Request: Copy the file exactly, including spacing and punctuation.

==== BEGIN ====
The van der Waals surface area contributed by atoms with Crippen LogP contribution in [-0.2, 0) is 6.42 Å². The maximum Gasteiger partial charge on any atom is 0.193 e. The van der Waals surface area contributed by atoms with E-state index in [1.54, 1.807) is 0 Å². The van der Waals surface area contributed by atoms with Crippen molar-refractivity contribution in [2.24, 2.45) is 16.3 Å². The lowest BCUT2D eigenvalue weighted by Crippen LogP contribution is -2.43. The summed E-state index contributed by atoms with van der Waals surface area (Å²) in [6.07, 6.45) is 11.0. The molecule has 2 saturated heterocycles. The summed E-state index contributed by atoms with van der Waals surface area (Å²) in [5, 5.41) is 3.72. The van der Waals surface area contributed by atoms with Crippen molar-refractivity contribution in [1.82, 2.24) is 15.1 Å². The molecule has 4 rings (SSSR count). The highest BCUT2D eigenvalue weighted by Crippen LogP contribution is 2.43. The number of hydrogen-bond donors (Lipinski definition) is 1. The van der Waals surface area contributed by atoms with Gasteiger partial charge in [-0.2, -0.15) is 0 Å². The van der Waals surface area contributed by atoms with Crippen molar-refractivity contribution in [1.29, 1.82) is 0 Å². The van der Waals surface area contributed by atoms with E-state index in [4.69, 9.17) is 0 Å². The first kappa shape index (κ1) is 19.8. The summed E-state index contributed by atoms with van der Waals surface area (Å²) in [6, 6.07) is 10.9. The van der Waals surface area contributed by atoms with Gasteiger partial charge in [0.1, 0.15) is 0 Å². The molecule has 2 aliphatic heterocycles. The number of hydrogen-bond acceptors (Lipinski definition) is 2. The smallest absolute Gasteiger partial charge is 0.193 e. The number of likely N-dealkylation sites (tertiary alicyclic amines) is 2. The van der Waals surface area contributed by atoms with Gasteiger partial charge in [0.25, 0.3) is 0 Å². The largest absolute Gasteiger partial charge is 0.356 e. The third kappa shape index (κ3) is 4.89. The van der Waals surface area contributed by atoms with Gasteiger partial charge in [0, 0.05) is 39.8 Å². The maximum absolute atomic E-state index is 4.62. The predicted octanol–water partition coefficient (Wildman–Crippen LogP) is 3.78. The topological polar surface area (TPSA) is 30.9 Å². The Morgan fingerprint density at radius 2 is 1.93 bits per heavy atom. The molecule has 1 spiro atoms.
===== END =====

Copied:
The van der Waals surface area contributed by atoms with Crippen LogP contribution in [-0.2, 0) is 6.42 Å². The maximum Gasteiger partial charge on any atom is 0.193 e. The van der Waals surface area contributed by atoms with E-state index in [1.54, 1.807) is 0 Å². The van der Waals surface area contributed by atoms with Crippen molar-refractivity contribution in [2.24, 2.45) is 16.3 Å². The lowest BCUT2D eigenvalue weighted by Crippen LogP contribution is -2.43. The summed E-state index contributed by atoms with van der Waals surface area (Å²) in [6.07, 6.45) is 11.0. The molecule has 2 saturated heterocycles. The summed E-state index contributed by atoms with van der Waals surface area (Å²) in [5, 5.41) is 3.72. The van der Waals surface area contributed by atoms with Crippen molar-refractivity contribution in [1.82, 2.24) is 15.1 Å². The molecule has 4 rings (SSSR count). The highest BCUT2D eigenvalue weighted by Crippen LogP contribution is 2.43. The number of hydrogen-bond donors (Lipinski definition) is 1. The van der Waals surface area contributed by atoms with Gasteiger partial charge in [-0.2, -0.15) is 0 Å². The van der Waals surface area contributed by atoms with Crippen molar-refractivity contribution in [1.29, 1.82) is 0 Å². The van der Waals surface area contributed by atoms with E-state index in [4.69, 9.17) is 0 Å². The first kappa shape index (κ1) is 19.8. The summed E-state index contributed by atoms with van der Waals surface area (Å²) in [6, 6.07) is 10.9. The van der Waals surface area contributed by atoms with Gasteiger partial charge in [0.1, 0.15) is 0 Å². The molecule has 2 aliphatic heterocycles. The number of hydrogen-bond acceptors (Lipinski definition) is 2. The smallest absolute Gasteiger partial charge is 0.193 e. The number of likely N-dealkylation sites (tertiary alicyclic amines) is 2. The van der Waals surface area contributed by atoms with Gasteiger partial charge in [0.25, 0.3) is 0 Å². The largest absolute Gasteiger partial charge is 0.356 e. The third kappa shape index (κ3) is 4.89. The van der Waals surface area contributed by atoms with Gasteiger partial charge in [0, 0.05) is 39.8 Å². The maximum absolute atomic E-state index is 4.62. The predicted octanol–water partition coefficient (Wildman–Crippen LogP) is 3.78. The topological polar surface area (TPSA) is 30.9 Å². The Morgan fingerprint density at radius 2 is 1.93 bits per heavy atom. The molecule has 1 spiro atoms.